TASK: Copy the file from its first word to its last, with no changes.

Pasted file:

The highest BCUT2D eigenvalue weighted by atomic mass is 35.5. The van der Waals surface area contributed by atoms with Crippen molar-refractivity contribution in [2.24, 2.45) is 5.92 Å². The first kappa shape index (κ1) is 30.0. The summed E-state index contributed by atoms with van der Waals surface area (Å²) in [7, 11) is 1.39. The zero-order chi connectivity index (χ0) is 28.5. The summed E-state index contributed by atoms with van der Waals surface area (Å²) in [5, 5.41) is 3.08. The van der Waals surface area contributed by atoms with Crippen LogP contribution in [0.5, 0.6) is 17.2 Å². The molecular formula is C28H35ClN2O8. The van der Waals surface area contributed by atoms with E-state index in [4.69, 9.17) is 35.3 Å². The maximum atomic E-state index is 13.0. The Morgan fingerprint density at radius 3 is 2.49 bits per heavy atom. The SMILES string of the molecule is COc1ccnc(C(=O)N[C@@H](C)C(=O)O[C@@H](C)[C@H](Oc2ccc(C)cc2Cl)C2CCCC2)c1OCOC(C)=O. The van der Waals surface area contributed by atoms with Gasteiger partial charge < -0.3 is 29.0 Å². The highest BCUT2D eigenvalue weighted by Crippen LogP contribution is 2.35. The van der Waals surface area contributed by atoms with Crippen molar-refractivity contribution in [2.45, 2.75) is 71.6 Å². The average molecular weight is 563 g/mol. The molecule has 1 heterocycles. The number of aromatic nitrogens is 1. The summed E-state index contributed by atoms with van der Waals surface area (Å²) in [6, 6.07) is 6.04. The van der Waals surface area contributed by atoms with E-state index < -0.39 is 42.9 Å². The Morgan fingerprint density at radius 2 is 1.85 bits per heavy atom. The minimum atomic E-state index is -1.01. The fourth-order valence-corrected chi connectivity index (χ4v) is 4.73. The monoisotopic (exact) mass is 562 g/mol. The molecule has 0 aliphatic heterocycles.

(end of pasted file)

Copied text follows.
The highest BCUT2D eigenvalue weighted by atomic mass is 35.5. The van der Waals surface area contributed by atoms with Crippen molar-refractivity contribution in [2.24, 2.45) is 5.92 Å². The first kappa shape index (κ1) is 30.0. The summed E-state index contributed by atoms with van der Waals surface area (Å²) in [7, 11) is 1.39. The zero-order chi connectivity index (χ0) is 28.5. The summed E-state index contributed by atoms with van der Waals surface area (Å²) in [5, 5.41) is 3.08. The van der Waals surface area contributed by atoms with Crippen LogP contribution in [0.5, 0.6) is 17.2 Å². The molecular formula is C28H35ClN2O8. The van der Waals surface area contributed by atoms with E-state index in [4.69, 9.17) is 35.3 Å². The maximum atomic E-state index is 13.0. The Morgan fingerprint density at radius 3 is 2.49 bits per heavy atom. The SMILES string of the molecule is COc1ccnc(C(=O)N[C@@H](C)C(=O)O[C@@H](C)[C@H](Oc2ccc(C)cc2Cl)C2CCCC2)c1OCOC(C)=O. The van der Waals surface area contributed by atoms with Gasteiger partial charge < -0.3 is 29.0 Å². The highest BCUT2D eigenvalue weighted by Crippen LogP contribution is 2.35. The van der Waals surface area contributed by atoms with Crippen molar-refractivity contribution in [2.45, 2.75) is 71.6 Å². The average molecular weight is 563 g/mol. The molecule has 1 heterocycles. The number of aromatic nitrogens is 1. The summed E-state index contributed by atoms with van der Waals surface area (Å²) in [6, 6.07) is 6.04. The van der Waals surface area contributed by atoms with E-state index < -0.39 is 42.9 Å². The Morgan fingerprint density at radius 2 is 1.85 bits per heavy atom. The minimum atomic E-state index is -1.01. The fourth-order valence-corrected chi connectivity index (χ4v) is 4.73. The monoisotopic (exact) mass is 562 g/mol. The molecule has 0 aliphatic heterocycles.